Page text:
A couple of weeks after deciding to go on this new trip I received an e-mail from my best friend from school announcing that he was getting married this summer and that I was invited to the wedding, to be held in Germany. Perfect, I thought, another wedding I will miss because I'll be on the road - all my friends seem to wait until I'm travelling to get married for some reason. But since I knew I would still be in Europe I insisted to myself that I would not miss this one and figured out roughly where I would be at the appointed time and set about finding a cheap flight. Yes, that's right, I would have to have to momentarily suspend my no-flying principles in order to attend, but there was no other way around it - this trip of mine isn't supposed to be a jail sentence and so I decided to make a 5-day exemption from my self-imposed rules. Luckily Ryanair fly from Tampere in Finland to Frankfurt Hahn in northwest Germany (though not really close to Frankfurt at all, though that actually suited me to a tee). It seems strange to me, but in the UK budget airlines, and especially Ryanair, are universally despised for their poor service, added charges and flying to hard-to-reach airports. But that's what makes them so cheap in the first place - people who complain have only to take more conventional flag carriers. If you pay bargain-basement prices you would be stupid to expect five-star service. In fact my one complaint of budget airlines is that they're too cheap: flying half way across the continent now costs less than taking the train half way across the country. The price doesn't correspond to what is being offered and people take flying for granted, which leads to flights taken on a whim and elephant-sized carbon footprints. The problem, of course, is that air travel (or at least jet fuel) is not taxed and so therefore is artificially cheap compared to other forms of transport. But since I was taking advantage of this cheapness I suppose I'm not really in a position to pontificate.
|From right to left: Marina (with Elouan), Yann, Bahareh, Florian, Guillaume and Me (looking surprisingly presentable - so much so that even my friends were shocked).|
Having found my cheap flight my next problem was to find a place to stow my rucksack (so as to avoid the usuary additional charges). I was very lucky to stumble across Santeri, a gentle giant who accepted my unusual request with little hesitation and much friendliness which helped evaporate any worries I may have had.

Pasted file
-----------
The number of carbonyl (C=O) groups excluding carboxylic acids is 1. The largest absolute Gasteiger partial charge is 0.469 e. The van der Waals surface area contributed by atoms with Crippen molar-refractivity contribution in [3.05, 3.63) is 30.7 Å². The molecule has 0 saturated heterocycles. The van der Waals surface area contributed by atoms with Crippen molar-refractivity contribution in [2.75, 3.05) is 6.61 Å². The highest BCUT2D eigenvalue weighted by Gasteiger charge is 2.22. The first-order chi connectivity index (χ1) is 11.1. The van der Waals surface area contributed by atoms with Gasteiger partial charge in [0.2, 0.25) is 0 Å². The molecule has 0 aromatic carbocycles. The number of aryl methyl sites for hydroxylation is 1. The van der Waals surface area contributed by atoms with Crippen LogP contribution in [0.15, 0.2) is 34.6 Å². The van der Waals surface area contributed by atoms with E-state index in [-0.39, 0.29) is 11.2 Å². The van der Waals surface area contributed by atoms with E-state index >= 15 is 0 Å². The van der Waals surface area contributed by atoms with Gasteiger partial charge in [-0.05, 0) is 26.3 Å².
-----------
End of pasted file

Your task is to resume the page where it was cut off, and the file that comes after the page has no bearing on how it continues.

At the airport I met up with 3 old friends from school. I suppose Florian, Marina, Guillaume and Yann (who was getting married) are my closest friends but unfortunately they live in France, Spain (x2) and Germany and so the last time I saw any of them was over 2 years ago. Not so great, but when we do meet we can easily just pick up where we left off before - which usually revolves around me teasing Flo for being a midget, despite the fact that we're the same height (luckily for me as he brought a shirt and respectable pair of trousers for me to wear to the ceremony), Marina chattering away unstoppably and Guillaume quietly listening on with a sage look in his eye.
The marriage itself was an unusual affair as Yann is French, his fiancée (now wife) Bahareh is Persian, but they live and work in Germany. This led to a wedding day that took various elements from each culture, such as a German civil ceremony, Persian dancing and French vin d'honneur. The guest list was just as eclectic with friends and family coming from all 3 countries which meant that, apart from the bride, I was the only person that spoke all 3 languages. Starting conversations with people was particularly tentative as you first had to determine which language would be most comfortable to talk in.
Seeing as I was in the right neck of the woods I decided to add a day to my stay and see my relatives who live in Cologne who, I'm sorry to say, I do not get to see often enough, before returning to Tampere and continuing with my trip and reimposing my no-fly rule.